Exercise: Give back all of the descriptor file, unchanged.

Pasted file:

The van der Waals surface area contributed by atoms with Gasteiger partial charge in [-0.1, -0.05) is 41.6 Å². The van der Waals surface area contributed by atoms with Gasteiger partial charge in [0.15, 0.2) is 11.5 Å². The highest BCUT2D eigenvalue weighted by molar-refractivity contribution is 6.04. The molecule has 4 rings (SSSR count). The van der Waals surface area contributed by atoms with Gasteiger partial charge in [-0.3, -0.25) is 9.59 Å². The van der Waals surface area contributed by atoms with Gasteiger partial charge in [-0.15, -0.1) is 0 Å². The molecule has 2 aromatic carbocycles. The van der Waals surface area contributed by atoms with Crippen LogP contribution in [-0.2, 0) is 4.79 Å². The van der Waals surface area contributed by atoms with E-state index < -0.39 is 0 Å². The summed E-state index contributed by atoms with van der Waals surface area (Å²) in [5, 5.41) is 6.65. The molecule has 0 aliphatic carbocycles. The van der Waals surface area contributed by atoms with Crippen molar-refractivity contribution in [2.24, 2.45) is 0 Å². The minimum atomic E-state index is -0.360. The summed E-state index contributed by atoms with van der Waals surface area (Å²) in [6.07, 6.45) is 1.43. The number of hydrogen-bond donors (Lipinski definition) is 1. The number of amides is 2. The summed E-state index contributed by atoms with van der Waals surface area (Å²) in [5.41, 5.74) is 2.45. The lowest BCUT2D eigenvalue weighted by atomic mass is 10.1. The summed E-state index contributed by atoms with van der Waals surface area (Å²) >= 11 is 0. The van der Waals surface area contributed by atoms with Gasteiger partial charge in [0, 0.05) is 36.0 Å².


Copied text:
The van der Waals surface area contributed by atoms with Gasteiger partial charge in [-0.1, -0.05) is 41.6 Å². The van der Waals surface area contributed by atoms with Gasteiger partial charge in [0.15, 0.2) is 11.5 Å². The highest BCUT2D eigenvalue weighted by molar-refractivity contribution is 6.04. The molecule has 4 rings (SSSR count). The van der Waals surface area contributed by atoms with Gasteiger partial charge in [-0.3, -0.25) is 9.59 Å². The van der Waals surface area contributed by atoms with Gasteiger partial charge in [-0.15, -0.1) is 0 Å². The molecule has 2 aromatic carbocycles. The van der Waals surface area contributed by atoms with Crippen LogP contribution in [-0.2, 0) is 4.79 Å². The van der Waals surface area contributed by atoms with E-state index < -0.39 is 0 Å². The summed E-state index contributed by atoms with van der Waals surface area (Å²) in [5, 5.41) is 6.65. The molecule has 0 aliphatic carbocycles. The van der Waals surface area contributed by atoms with Crippen molar-refractivity contribution in [2.24, 2.45) is 0 Å². The minimum atomic E-state index is -0.360. The summed E-state index contributed by atoms with van der Waals surface area (Å²) in [6.07, 6.45) is 1.43. The number of hydrogen-bond donors (Lipinski definition) is 1. The number of amides is 2. The summed E-state index contributed by atoms with van der Waals surface area (Å²) in [5.41, 5.74) is 2.45. The lowest BCUT2D eigenvalue weighted by atomic mass is 10.1. The summed E-state index contributed by atoms with van der Waals surface area (Å²) >= 11 is 0. The van der Waals surface area contributed by atoms with Gasteiger partial charge in [0, 0.05) is 36.0 Å².